|New Years Eve 2011|
Staring out across my yard at the Christmas lights garish against the December night sky and trying to pick out a singular light bulb the way I've tried to pick out the exact moments this past year that have changed my life.
"Where are you going?" I asked him this day last year.
"I have to go help my best friend propose to his girlfriend. Happy New Year, let's get married, that sort of deal"
He smiled but there was something beneath it that I wouldn't understand until months later.
I stood in the back alley that night, caught up in the longness of the day, exhaling and wishing on the streetlights for lack of stars that I could get through this next year.
The Fault In Our Stars.
There is something about this book that epitomizes this year.
I saved it up for a road trip, because I instinctively knew it was special.
Existentially fraught free throws, and the pursuit of anything with lasting value.
Love is keeping the promise anyways, even if you didn't know the implications when you swore "for always" in the first place.
You put the killing thing between your lips but you leave it powerless to destroy you.
You don't choose whether or not you get hurt in this world, but you do get some say in who hurts you.
Mostly, though, to embrace the infinities within life, no matter their length.
I fell head over heels for this sport and the way the cold nips my nose, stomach drops as you build up speed,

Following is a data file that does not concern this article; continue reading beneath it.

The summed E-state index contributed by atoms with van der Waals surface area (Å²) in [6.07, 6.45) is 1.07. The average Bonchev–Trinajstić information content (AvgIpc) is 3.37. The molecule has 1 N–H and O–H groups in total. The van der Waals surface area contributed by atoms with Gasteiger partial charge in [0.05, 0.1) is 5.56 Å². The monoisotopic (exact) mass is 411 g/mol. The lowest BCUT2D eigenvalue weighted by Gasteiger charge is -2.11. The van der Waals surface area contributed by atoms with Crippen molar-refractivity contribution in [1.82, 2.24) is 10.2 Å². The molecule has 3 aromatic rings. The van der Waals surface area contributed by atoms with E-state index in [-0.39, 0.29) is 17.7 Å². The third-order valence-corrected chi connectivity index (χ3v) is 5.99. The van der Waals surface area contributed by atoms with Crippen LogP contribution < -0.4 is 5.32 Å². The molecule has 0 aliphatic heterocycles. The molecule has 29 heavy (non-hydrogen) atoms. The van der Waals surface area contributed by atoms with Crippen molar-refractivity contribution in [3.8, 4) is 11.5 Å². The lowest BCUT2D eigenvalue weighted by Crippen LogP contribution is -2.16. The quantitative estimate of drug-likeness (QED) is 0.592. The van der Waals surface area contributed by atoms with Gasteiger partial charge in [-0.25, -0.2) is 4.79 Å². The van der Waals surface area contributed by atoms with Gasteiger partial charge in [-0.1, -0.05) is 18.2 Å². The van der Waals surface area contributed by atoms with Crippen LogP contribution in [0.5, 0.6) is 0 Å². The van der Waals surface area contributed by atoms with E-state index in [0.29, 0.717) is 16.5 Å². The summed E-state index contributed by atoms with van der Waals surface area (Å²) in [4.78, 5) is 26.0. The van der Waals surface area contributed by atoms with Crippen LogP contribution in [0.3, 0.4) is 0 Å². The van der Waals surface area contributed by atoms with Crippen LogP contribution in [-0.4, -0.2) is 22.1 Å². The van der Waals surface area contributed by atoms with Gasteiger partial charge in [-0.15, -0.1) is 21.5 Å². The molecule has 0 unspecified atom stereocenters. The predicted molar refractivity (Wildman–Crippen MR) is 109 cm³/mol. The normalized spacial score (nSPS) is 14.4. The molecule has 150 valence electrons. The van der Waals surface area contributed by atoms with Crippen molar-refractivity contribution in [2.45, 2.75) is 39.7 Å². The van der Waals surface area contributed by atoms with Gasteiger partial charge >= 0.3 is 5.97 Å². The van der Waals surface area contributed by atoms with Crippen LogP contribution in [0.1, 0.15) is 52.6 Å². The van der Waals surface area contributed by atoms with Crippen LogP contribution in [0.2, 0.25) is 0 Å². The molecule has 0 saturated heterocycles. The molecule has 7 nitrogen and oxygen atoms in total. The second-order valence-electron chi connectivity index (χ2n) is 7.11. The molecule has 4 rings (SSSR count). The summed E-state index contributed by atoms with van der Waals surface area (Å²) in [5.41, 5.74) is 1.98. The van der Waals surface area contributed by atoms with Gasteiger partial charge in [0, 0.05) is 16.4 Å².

the lodge, conversations with strangers around the fire, impromptu friendships, the cafeteria in the basement where you can sit with coffee and a book, the fire escapes, artwork on the walls and the view of the sun setting over the river. One week and I'll be jiggling the key in the lock of Four-Nineteen, my family's attic penthouse where we live in this massive space with beds pushed up against the walls and you can see into all three states from the window. There were so many memories from this year, and I'll hold onto them for awhile.
On falling out.
The words becoming fewer and the voices more hoarse. Of losing eye contact, dropping my eyes to the floor.
The space becomes a canyon. And it hurts. Tears on nights when the air seems thin, releasing the barbed wire of a friendship that's turned murky, hand bleeding, then scabbing over until it's just a faint scar that I run my thumb over and smile at the nice memories from time to time.
And expecting everything to change. Expecting to feel six inches taller, lots smarter and waking up to the dreadful realization that change takes effort and not just time.
There were quite a few places I went this Summer, none of them caught me quite like City Museum. Located in urban Saint Louis, it's this immense building, with an operating Ferris wheel and school bus on the roof and rooms full of things that are beautiful, but more importantly, touchable. The experience is so well worth it. A Neverland of whimsy/ Old battered piano, second hand clothing shop, ten story slide, indoor carnival, mosaic floor, tunnels and places to think. You could get lost inside it's walls and never be entirely sad about it.
Was exhausting in ways I cannot begin to explain. It lasted forever and kept me running on the treadmill of it at breakneck speeds.. Saw the country and yet felt alone. hundred degree weather I couldn't stand.
Whispered wishes for autumn to come soon. Wasted the summer praying in vain for a savior to rise from these streets.
My Best friend fell in love.
And there aren't many words that I can bring out to describe this. To see the look on her face when she talks about him, or messages from him swearing he loves her more than anything else. Their happiness is infectious.
It all just went really fast, however, and I wish that the summer hadn't been so crazy so I could have mentally recorded it for a better story telling experience. They are just so beautiful.